The Crisis of Western Education (The Works of Christopher Dawson)

The Crisis of Western Education (The Works of Christopher Dawson)

Christopher Dawson
with an introduction by Glenn W. Olsen
Copyright Date: 1961
https://www.jstor.org/stable/j.ctt32b1wv
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  • Book Info
    The Crisis of Western Education (The Works of Christopher Dawson)
    Book Description:

    The Crisis of Western Education, originally published in 1961, served as a capstone of Christopher Dawson's thought on the Western educational system.

    eISBN: 978-0-8132-1758-1
    Subjects: Religion

Table of Contents

  1. Front Matter
    (pp. i-iv)
  2. Table of Contents
    (pp. v-vi)
  3. Introduction
    (pp. vii-xx)
    Glenn W. Olsen

    Christopher Dawson (1889–1970) was of such reputation that when Harvard University established the Chauncey Stillman Chair of Roman Catholic Studies, he was chosen as its first occupant (1958–62). Before teaching at Harvard, Dawson, an English convert to Catholicism, had not previously visited the United States. A mature scholar in his sixties, by this time he had published many books and articles on a wide range of topics, but he was best known for a series of books on the role of religion in world history. While at Harvard he was sometimes asked for his opinion of American education...

  4. Acknowledgments
    (pp. xxi-xxii)
  5. PART I: THE HISTORY OF LIBERAL EDUCATION IN THE WEST
    • I The Origins of the Western Tradition of Education
      (pp. 3-10)

      Culture, as its name denotes, is an artificial product. It is like a city that has been built up laboriously by the work of successive generations, not a jungle which has grown up spontaneously by the blind pressure of natural forces. It is the essence of culture that it is communicated and acquired, and although it is inherited by one generation from another, it is a social not a biological inheritance, a tradition of learning, an accumulated capital of knowledge and a community of “folkways” into which the individual has to be initiated.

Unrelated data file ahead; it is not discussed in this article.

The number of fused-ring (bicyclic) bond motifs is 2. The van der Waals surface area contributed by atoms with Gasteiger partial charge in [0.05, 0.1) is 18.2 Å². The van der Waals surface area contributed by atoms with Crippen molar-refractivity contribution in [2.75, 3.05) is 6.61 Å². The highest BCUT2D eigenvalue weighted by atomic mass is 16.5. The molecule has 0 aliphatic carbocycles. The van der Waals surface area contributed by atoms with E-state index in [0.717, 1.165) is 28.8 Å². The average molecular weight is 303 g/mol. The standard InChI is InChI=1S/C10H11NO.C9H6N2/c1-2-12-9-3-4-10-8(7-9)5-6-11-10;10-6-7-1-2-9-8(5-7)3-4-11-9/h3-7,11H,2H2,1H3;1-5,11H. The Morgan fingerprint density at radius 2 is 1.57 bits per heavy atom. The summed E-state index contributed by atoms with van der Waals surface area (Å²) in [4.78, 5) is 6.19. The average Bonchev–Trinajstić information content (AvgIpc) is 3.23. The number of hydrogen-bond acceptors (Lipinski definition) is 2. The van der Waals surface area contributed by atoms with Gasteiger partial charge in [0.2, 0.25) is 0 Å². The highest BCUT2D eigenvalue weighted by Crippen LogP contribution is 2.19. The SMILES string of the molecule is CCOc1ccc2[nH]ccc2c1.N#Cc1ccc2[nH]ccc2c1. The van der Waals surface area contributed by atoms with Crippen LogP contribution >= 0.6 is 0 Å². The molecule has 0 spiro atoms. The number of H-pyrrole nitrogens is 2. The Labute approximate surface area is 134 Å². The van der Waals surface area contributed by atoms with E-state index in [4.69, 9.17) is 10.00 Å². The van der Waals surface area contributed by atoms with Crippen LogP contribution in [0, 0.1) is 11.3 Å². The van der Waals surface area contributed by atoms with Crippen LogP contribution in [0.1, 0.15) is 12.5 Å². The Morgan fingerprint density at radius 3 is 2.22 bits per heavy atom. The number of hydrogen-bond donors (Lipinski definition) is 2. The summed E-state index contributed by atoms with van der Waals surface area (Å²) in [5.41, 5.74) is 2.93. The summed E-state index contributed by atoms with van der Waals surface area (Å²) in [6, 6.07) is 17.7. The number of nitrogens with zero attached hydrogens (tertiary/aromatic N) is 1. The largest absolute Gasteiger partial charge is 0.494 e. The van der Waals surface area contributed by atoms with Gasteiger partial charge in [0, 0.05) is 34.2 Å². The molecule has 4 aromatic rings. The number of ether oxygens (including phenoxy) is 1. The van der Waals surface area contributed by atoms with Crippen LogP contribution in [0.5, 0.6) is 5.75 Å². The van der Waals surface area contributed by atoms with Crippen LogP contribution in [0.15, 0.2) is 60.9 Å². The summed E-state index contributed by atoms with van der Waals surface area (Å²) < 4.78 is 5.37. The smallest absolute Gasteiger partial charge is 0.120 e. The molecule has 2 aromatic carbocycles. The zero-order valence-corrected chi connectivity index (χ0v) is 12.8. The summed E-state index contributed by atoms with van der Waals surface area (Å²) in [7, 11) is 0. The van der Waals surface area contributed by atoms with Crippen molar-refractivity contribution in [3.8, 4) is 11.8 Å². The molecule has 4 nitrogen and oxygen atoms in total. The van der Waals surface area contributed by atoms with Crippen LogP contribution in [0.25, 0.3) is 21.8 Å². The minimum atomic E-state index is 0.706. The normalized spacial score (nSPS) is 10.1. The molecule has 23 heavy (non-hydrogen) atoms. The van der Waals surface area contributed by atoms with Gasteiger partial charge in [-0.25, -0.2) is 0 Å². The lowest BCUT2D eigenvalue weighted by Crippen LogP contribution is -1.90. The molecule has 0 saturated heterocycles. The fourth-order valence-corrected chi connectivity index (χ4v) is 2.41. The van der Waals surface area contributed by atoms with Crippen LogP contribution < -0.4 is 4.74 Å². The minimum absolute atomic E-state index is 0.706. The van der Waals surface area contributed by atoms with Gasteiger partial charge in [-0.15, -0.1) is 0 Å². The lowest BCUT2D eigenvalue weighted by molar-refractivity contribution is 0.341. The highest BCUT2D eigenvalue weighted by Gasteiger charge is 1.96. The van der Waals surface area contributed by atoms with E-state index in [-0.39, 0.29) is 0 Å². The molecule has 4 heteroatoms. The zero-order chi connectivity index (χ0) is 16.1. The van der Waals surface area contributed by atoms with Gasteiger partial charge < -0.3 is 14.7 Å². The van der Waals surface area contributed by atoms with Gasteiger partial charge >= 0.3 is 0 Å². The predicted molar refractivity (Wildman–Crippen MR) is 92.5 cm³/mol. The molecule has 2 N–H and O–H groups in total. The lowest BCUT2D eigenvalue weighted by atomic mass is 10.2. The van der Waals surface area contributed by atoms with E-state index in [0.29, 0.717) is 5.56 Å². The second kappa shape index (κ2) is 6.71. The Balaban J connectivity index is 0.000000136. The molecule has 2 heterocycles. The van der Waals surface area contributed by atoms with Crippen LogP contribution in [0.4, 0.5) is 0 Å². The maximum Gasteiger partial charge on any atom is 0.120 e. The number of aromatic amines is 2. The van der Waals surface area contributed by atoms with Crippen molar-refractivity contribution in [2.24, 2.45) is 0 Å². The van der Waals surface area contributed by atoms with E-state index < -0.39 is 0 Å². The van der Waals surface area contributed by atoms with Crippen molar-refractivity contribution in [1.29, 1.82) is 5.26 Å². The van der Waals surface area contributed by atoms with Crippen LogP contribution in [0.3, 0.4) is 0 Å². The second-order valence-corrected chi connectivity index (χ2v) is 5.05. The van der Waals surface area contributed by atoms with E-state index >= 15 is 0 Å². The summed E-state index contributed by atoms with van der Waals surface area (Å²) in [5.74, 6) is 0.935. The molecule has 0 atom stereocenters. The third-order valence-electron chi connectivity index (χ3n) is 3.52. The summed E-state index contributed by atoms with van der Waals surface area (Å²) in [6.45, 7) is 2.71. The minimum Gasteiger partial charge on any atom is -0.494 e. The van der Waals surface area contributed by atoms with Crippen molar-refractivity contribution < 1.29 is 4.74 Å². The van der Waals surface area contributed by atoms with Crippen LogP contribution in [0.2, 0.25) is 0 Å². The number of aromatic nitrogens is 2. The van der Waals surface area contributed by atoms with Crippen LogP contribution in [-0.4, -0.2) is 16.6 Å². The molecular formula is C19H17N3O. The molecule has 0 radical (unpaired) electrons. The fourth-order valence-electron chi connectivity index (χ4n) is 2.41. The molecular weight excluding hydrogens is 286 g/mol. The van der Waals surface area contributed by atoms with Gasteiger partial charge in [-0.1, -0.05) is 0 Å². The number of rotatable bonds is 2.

Hence it is clear that culture is...

    • II The Age of the Universities and the Rise of Vernacular Culture
      (pp. 11-20)

      Throughout the early middle ages Western education followed the lines that had been laid down in the last period of the Roman Empire. It was based on Latin grammar, on the study of the Latin classics, the Latin Fathers and the Bible and the Liturgy. It was therefore a specifically clerical education which was normally confined to the monastic and cathedral schools, although it might also be found in the palace schools of the more enlightened rulers like Charlemagne, who did a great service to the cause of Christian culture by his educational capitularies, in which he insists on the...

    • III The Age of Humanism
      (pp. 21-32)

      The higher culture of modern Europe, and of America also, has been formed by the educational tradition that had its roots in the Italian Renaissance. It was a tradition that had its center not so much in the universities, which long retained their medieval character, but rather in the academies and the learned societies, in the Jesuit colleges and the English public schools. Today this tradition has lost its intellectual supremacy and its social prestige, but it still lives in the cultures it created, for all the modern vernacular literatures, from Shakespeare and Milton to Goethe and Hölderlin, are its...

    • IV The Influence of Science and Technology
      (pp. 33-45)

      The most striking feature in the educational development which we have surveyed in the last three chapters has been its extraordinary unity. Throughout the whole period from the fourth to the seventeenth century it was dominated consistently by the two great traditions of Christianity and classical culture, and though there were great changes in emphasis and in method and in content, the two basic elements remained constant. The humanists of the Renaissance returned to the sources of the classical tradition, but so had the Carolingian scholars and the thirteenth-century schoolmen. The reformation was a revolutionary movement which broke the continuity...

    • V Nationalism and the Education of the People
      (pp. 46-53)

      While the enlightenment and the Revolution were proceeding triumphantly

      To ruin the great work of Time

      And cast the kingdoms old

      Into another mould

      the humbler work of popular education was following an almost independent line of development. As Voltaire wrote, “We have never claimed to enlighten shoemakers and servant girls, they are the portion of the apostles.” And in fact, until far on into the nineteenth century the education of the common people was left to the Church or to private religious initiative, since the far-reaching programmes for universal education launched by the French Revolution remained almost entirely without...

    • VI The Development of the American Educational Tradition
      (pp. 54-67)

      The american tradition of education was originally derived from Great Britain and had little in common with the centralized, state-controlled systems of education which had been characteristic of continental Europe since the eighteenth century. For almost two hundred years it has developed freely on its own lines, so that it has created a new tradition which differs in many respects from either the English or the continental pattern and which has acquired an enormous and increasing influence on the modern world. In order to understand this development it is necessary to study American culture itself, since American education reflects the...

    • VII Catholic Education and Culture in America
      (pp. 68-76)